While the Titans have a good corps of skill players returning, they have little experience on the offensive and defensive lines. That, according to veteran coach Russ Jones, means it might take the team a few games to gel.
"Our kids are progressing well," said Jones, who is preparing his team for its opener against Box Elder. "We've got some young kids on our line. We have our most experience in the backfield and wide receivers. Our line is progressing and making strides."
Quarterback Kole Tracy, who was pressed into action as a sophomore in the state Class 5A title game two years ago to replace an injured senior starter, brings needed experience. And returning All-State kicker Romney Harker offers a dependable scoring threat.
Add to that Dante Atkinson and Colten Yardley, who both play wide receiver and cornerback, and Syracuse could be a threat in Region 1.
"Region 1 is going to be a pretty good dogfight," said Jones. "Everyone is fairly equal. There is not a dominant team. That will play out once we start playing. But what we know from camp is that all of us seem to be pretty equal in Region 1."
Last year • 8-2 overall (5-1 in Region 1; lost in first round)
Key returner • All-State kicker Romney Harker provides a dependable scoring threat.
Player to watch • Quarterback Kole Tracy was pressed into action as a sophomore two years ago when Syracuse played for the state title, and provides experience on a team where a lot of younger players are getting their first taste of varsity action.
Biggest hole • The Titans don't have a lot of returning players, especially on the lines. For them to be successful, younger guys are going to have to come along quickly.
Need to know • Harker has a good leg, having drilled a 47-yard field goal a year ago.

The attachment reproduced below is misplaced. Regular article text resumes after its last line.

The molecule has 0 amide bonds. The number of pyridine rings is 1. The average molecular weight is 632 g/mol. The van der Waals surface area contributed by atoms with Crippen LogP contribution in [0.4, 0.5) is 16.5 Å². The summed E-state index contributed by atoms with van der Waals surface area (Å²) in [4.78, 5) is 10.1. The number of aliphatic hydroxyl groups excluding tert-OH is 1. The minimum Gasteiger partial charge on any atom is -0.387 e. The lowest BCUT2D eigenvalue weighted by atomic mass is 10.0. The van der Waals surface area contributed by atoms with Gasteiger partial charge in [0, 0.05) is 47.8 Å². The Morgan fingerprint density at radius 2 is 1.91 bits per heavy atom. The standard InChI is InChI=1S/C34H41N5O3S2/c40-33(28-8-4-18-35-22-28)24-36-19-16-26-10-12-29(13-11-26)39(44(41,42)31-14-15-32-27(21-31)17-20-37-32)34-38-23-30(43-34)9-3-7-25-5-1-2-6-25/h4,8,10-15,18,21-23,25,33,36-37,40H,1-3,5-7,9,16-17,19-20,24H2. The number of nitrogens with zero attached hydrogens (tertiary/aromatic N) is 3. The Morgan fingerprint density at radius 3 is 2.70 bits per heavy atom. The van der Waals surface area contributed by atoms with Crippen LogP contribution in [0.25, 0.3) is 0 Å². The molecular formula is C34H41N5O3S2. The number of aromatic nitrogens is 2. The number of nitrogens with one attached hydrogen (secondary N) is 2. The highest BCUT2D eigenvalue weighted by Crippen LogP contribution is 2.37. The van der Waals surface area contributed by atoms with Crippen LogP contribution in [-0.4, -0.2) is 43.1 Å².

When a Viewmont alumnus called Scott Ditty, the then-defensive coordinator at Alta knew football would be the topic of conversation. On the other line was former Wisconsin Director of Football Operations Zach Nyborg, who'd recently taken the same position at BYU. Nyborg, a former Viking, told Ditty to look into the head coaching vacancy at Viewmont. But comfortable and content at Alta, Ditty wasn't in any hurry to leave.
It'd take the right fit, with the right administration, supporting staff and community.
"Taking over a program that has been struggling has never scared me off," said Ditty, who takes over a Viewmont program that has won three games in its last two seasons. "You've got to have those basic things in place and have basic support across the board, and Viewmont has that here."
However, Ditty knows there's work to be done a lot of work.
First things first: The program must establish and emphasize its identity. Ditty says it starts with discipline, mental toughness and sacrifice. The basic laundry list that goes into establishing a foundation for a program.
"We don't talk about wins, we don't talk about championships we try to live off the motto of winning the day," Ditty said. "If we can win that day, tomorrow will take care of itself."
The Vikings have returning talent, including three players who saw time at quarterback in 2013 when the program finished 1-9. Ditty said Hunter Anfinson, Max Hadlock and Cole Huish are in the running to earn the starting not, adding each brings his own varied set of skills at the position. Anfinson, a senior, remains in the lead, but as Ditty reiterated, the staff hasn't hung its hat on anyone quite yet.
The ground attack will likely a by-committee effort, with returner Jared Barnum starting at tailback in the team's various rushing sets along with Chase Beckman and Jaden Lindquist.
The 2014 season will provide Ditty, the new staff and the new era of Viewmont football the chance to flip the script back to when the Vikings contended for region titles and were postseason regulars. It starts with Week 1 at Bonneville on Aug. 22.
"There's no place for lethargy or complacency on the football field," Ditty said.
Last season • 1-9 (0-6 in Region 1)